rchitecture, a discipline concerned with the making of forms, perhaps profitted most from this knowledge. I find it unnecessary to dwell here upon such a vast and overstudied issue as the relationship between architecture and geometry. Instead, it suffices to stress that the geometrical understanding of, say, Vitruvius, Viollet Le Duc and Le Corbusier was basically the Euclidean one — that of the Elements. It is nevertheless true that the other branches of geometry, which arose from the 17th century on, affected architecture, but this can be considered a comparatively minor phenomenon. In fact, the influence exerted by projective geometry or by topology on architecture is by no means comparable to the overwhelming use of Euclidean geometry within architectural design throughout history.

The relevance of Euclidean methods for the making of architecture has been recently underlined by scholars, especially as against the predominance of the Vitruvian theory. According to these studies [Rykwert 1985; Shelby 1977], among masons and carpenters Euclidean procedures and, indeed, sleights of hand were quite widespread. Although this building culture went through an oral transmission, documents do exist from which it can be understood that it was surely a conscious knowledge. 'Clerke Euclide' is explicitly referred to in the few remaining manuscripts.[3] Probably the phenomenon was much wider than what has been thought so far, for the lack of traces has considerably belittled it. We can believe that during the Middle Ages, to make architecture, the Euclidean lines, easily drawn and visualized, were most often a good alternative to more complicated numerological calculations. Hence we can assume that an 'Euclidean culture associated with architecture,' existed for a long time and that it was probably the preeminent one among the masses and the workers.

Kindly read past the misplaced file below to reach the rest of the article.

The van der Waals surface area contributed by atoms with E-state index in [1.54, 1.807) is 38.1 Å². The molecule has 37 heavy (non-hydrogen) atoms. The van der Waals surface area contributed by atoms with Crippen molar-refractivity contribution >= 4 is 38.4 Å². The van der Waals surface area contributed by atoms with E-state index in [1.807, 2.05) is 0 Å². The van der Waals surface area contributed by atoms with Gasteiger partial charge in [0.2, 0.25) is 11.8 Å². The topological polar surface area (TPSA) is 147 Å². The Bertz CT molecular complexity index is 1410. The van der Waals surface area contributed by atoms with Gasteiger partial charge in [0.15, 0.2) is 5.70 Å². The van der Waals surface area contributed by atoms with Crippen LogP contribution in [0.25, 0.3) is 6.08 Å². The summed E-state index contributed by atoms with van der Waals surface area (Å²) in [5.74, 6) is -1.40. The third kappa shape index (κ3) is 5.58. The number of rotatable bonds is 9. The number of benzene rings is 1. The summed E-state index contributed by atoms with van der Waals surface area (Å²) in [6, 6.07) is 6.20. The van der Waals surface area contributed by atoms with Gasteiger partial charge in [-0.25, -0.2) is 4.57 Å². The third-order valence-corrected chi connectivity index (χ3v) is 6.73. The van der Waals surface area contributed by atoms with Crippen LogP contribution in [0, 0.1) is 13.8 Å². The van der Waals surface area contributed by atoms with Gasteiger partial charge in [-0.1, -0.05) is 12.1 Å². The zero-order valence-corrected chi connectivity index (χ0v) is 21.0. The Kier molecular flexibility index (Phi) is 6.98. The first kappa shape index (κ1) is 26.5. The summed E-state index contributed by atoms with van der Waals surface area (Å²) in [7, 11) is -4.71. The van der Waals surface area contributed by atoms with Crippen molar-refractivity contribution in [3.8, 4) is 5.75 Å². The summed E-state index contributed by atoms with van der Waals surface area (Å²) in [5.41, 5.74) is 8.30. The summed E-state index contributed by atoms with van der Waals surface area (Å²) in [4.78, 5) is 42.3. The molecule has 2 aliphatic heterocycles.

Yet among the refined circles of patrons and architects the rather different Vitruvian tradition was also in effect at the same time [Rykwert 1985:26]. This tradition was based on the Pythagorean-Platonic idea that proportions and numerical ratios regulated the harmony of the world. The memorandum of Francesco Giorgi for the church of S. Francesco della Vigna in Venice, is probably the most eloquent example illustrating how substantial this idea was considered to be for architecture [Moschini 1815, I:55-56; Wittkower 1949:136ff]. This document reflects Giorgi's Neoplatonic theories, developed broadly in his De Harmonia mundi totius, published in Venice in 1525, which, together with Marsilio Ficino's work, can be taken as a milestone of Neoplatonic cabalistic mysticism. The whole theory, whose realm is of course much wider than the mere architectural application, was built around the notion of proportion, as Plato understood it in the Timaeus. Furthermore, it was grounded on the analogy between musical and visual ratios, established by Pythagoras: he maintained that numerical ratios existed between pitches of sounds, obtained with certain strings, and the lengths of these strings. Hence, the belief that an underlying harmony of numbers was acting in both music and architecture, the domain respectively of the noble senses of hearing and of sight. In architecture numbers operated for two different purposes: the determination of overall proportions in buildings and the modular construction of architectural orders. The first regarded the reciprocal dimensions of height, width and length in rooms as well as in the building as a whole. The second was what Vitruvius called commodulatio.[4] According to this procedure, a module was established — generally half the diameter of the column — from which all the dimensions of the orders could be derived. The order determined the numerical system to adopt and, thus, every element of the architectural order was determined by a ratio related to the module. Indeed it was possible to express architecture by an algorithm [Hersey 1976:24]. Simply by mentioning the style a numerical formula was implied and the dimensions of the order could be constructed. These two design procedures are both clearly governed by numerical ratios — series of numbers whose reciprocal relationships embodied the rules of universal harmony.